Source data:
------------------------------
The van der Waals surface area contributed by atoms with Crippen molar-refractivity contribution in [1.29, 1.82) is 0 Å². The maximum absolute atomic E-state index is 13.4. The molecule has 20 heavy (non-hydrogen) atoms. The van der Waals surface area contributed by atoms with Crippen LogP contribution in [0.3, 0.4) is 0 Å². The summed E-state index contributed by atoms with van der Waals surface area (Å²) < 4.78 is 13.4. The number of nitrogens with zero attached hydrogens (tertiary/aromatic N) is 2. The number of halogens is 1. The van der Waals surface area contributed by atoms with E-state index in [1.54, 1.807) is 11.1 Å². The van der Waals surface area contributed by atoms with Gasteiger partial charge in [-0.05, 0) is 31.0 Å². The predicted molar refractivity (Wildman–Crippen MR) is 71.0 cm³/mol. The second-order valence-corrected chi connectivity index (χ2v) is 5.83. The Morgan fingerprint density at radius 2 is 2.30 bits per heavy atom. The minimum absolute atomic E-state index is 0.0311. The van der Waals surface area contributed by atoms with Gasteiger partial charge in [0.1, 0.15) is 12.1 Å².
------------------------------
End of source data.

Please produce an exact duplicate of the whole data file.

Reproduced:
The van der Waals surface area contributed by atoms with Crippen molar-refractivity contribution in [1.29, 1.82) is 0 Å². The maximum absolute atomic E-state index is 13.4. The molecule has 20 heavy (non-hydrogen) atoms. The van der Waals surface area contributed by atoms with Crippen LogP contribution in [0.3, 0.4) is 0 Å². The summed E-state index contributed by atoms with van der Waals surface area (Å²) < 4.78 is 13.4. The number of nitrogens with zero attached hydrogens (tertiary/aromatic N) is 2. The number of halogens is 1. The van der Waals surface area contributed by atoms with E-state index in [1.54, 1.807) is 11.1 Å². The van der Waals surface area contributed by atoms with Gasteiger partial charge in [-0.05, 0) is 31.0 Å². The predicted molar refractivity (Wildman–Crippen MR) is 71.0 cm³/mol. The second-order valence-corrected chi connectivity index (χ2v) is 5.83. The Morgan fingerprint density at radius 2 is 2.30 bits per heavy atom. The minimum absolute atomic E-state index is 0.0311. The van der Waals surface area contributed by atoms with Gasteiger partial charge in [0.1, 0.15) is 12.1 Å².